Does it really matter what time your child goes to bed at night? Looking at the science, it does! It is important that kids have a bedtime that is both consistent and age-appropriate. Having a regular, age-appropriate bedtime allows children to get the sleep their brains and bodies need to grow and function at their best.
Bedtime Should Be Regular
What does it mean to have a regular bedtime? This simply means that bedtime is consistent from night to night for children who no longer nap. For children who do nap, it should be after a consistent number of hours awake (known as wake time) following their last nap.
Bedtime Should Be Age-Appropriate
What does it mean to have an age-appropriate bedtime? This means that the bedtime allows the hours of nighttime sleep needed based on the child’s age. For instance, most 1-year-olds need 12 hours of sleep at night. If they need to get up at 7:00 am, they should go to bed close to 7:00 pm so they are able to get the full 12 hours of sleep.
Our 21st century lifestyles don’t always make it easy to have children in bed at a consistent, age-appropriate time. Although there are certainly times for exceptions, your child’s bedtime is worth prioritizing as much as possible. A well-rested child will be your reward!
Why Does A Regular, Age-Appropriate Bedtime Matter?
Sleep needs per 24 hours decrease as children grow. However, even teenagers need 8-10 hours of sleep at night to function at their best. Sleep is necessary for growth and restoration of the brain and body. When children consistently get too little sleep, they accumulate a sleep debt. This means that the child is chronically overtired and thus not functioning at their best.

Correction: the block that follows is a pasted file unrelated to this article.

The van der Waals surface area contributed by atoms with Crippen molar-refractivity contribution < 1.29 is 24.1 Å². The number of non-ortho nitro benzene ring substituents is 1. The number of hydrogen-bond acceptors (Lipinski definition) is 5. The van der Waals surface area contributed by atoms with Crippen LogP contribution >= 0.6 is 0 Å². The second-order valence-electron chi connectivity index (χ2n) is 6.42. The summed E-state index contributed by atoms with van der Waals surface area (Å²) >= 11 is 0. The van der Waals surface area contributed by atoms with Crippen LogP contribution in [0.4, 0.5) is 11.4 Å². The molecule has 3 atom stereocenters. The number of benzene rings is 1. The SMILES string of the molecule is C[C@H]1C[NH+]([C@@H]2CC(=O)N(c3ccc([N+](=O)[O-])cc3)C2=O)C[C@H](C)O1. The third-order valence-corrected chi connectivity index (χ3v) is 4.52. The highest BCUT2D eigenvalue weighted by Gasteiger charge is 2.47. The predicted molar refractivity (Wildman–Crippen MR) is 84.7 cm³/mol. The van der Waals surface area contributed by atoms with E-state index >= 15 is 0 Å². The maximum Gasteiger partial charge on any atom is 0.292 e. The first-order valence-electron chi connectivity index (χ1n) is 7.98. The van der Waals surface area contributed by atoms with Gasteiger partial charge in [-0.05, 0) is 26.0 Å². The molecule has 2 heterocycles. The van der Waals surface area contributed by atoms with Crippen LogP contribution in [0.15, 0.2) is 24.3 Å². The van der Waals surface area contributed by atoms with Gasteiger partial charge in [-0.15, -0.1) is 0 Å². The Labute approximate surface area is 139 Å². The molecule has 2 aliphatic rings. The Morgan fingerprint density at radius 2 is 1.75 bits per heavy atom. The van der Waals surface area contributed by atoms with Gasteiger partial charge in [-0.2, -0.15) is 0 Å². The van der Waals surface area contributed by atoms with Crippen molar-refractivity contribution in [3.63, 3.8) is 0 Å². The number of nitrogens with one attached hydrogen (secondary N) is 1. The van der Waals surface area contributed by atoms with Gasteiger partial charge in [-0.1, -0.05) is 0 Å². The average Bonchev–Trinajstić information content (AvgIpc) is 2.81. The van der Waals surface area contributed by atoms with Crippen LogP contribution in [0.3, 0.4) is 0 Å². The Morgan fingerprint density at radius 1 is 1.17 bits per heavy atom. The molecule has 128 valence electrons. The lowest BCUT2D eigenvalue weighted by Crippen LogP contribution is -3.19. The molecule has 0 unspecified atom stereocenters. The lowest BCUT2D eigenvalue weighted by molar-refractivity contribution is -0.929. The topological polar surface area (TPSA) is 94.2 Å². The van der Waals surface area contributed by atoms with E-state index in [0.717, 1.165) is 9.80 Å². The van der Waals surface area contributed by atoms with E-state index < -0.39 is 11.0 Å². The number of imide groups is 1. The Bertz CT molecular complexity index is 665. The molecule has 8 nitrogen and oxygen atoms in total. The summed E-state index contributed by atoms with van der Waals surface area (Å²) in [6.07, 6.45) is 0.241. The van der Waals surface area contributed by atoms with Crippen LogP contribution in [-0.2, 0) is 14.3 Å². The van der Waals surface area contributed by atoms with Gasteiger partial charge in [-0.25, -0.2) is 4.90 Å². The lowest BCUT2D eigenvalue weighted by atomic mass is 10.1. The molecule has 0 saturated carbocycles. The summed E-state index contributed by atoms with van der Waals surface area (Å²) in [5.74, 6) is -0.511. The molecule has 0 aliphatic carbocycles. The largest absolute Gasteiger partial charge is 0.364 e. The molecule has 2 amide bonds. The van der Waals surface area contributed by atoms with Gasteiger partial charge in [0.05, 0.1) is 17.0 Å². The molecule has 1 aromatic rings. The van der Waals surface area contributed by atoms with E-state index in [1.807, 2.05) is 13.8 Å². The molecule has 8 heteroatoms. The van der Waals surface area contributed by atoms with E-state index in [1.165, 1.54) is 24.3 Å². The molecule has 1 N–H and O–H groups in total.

Overtired children often have multiple night wake-ups and/or rise for the day very early in the morning (before 6 am). They also tend to become very hyper and wound up or are very emotional, fussy, and tantrum prone; this is especially true in the latter part of the day.
Science Favors Regular, Age-Appropriate Bedtimes
There are studies that show detrimental effects when children have a bedtime that is either irregular or allows for too little sleep. Proven effects include difficulty regulating emotions, problems with attention, problems with memory, and problems with impulse control and judgement.
A study out of the UK published in the Journal of Epidemiology and Community Health looked at 11 thousand children. This interesting study showed that children who had a regular bedtime at age 3 but an irregular one at age 5 had worsening behavior over time. The good news is that this change in behavior was reversible when a regular bedtime was instituted.